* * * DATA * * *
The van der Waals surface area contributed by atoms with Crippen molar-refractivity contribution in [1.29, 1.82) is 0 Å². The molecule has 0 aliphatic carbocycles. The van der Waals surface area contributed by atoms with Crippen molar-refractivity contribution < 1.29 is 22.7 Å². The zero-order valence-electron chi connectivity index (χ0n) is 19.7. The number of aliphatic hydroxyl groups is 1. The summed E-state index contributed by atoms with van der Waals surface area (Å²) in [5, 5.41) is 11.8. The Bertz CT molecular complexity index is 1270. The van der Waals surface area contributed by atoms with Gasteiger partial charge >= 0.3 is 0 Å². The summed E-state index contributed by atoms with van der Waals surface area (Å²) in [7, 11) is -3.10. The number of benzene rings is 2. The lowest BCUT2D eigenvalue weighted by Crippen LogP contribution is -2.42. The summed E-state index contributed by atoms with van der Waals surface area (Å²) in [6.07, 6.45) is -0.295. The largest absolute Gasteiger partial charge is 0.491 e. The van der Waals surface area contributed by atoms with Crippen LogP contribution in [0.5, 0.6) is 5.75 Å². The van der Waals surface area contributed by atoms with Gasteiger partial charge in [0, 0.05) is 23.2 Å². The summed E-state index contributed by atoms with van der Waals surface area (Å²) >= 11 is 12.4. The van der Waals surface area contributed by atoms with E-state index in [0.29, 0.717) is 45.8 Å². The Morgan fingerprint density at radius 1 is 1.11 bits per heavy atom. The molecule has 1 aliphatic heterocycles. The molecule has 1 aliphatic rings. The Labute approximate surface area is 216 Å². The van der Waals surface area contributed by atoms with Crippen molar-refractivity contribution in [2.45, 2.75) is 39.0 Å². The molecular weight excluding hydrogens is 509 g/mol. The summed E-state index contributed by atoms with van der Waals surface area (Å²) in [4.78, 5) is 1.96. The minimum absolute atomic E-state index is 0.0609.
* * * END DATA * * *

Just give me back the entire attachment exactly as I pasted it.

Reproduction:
The van der Waals surface area contributed by atoms with Crippen molar-refractivity contribution in [1.29, 1.82) is 0 Å². The molecule has 0 aliphatic carbocycles. The van der Waals surface area contributed by atoms with Crippen molar-refractivity contribution < 1.29 is 22.7 Å². The zero-order valence-electron chi connectivity index (χ0n) is 19.7. The number of aliphatic hydroxyl groups is 1. The summed E-state index contributed by atoms with van der Waals surface area (Å²) in [5, 5.41) is 11.8. The Bertz CT molecular complexity index is 1270. The van der Waals surface area contributed by atoms with Gasteiger partial charge >= 0.3 is 0 Å². The summed E-state index contributed by atoms with van der Waals surface area (Å²) in [7, 11) is -3.10. The number of benzene rings is 2. The lowest BCUT2D eigenvalue weighted by Crippen LogP contribution is -2.42. The summed E-state index contributed by atoms with van der Waals surface area (Å²) in [6.07, 6.45) is -0.295. The largest absolute Gasteiger partial charge is 0.491 e. The van der Waals surface area contributed by atoms with Crippen LogP contribution in [0.5, 0.6) is 5.75 Å². The van der Waals surface area contributed by atoms with Gasteiger partial charge in [0, 0.05) is 23.2 Å². The summed E-state index contributed by atoms with van der Waals surface area (Å²) >= 11 is 12.4. The van der Waals surface area contributed by atoms with E-state index in [0.29, 0.717) is 45.8 Å². The Morgan fingerprint density at radius 1 is 1.11 bits per heavy atom. The molecule has 1 aliphatic heterocycles. The molecule has 1 aliphatic rings. The Labute approximate surface area is 216 Å². The van der Waals surface area contributed by atoms with Crippen molar-refractivity contribution in [2.45, 2.75) is 39.0 Å². The molecular weight excluding hydrogens is 509 g/mol. The summed E-state index contributed by atoms with van der Waals surface area (Å²) in [4.78, 5) is 1.96. The minimum absolute atomic E-state index is 0.0609.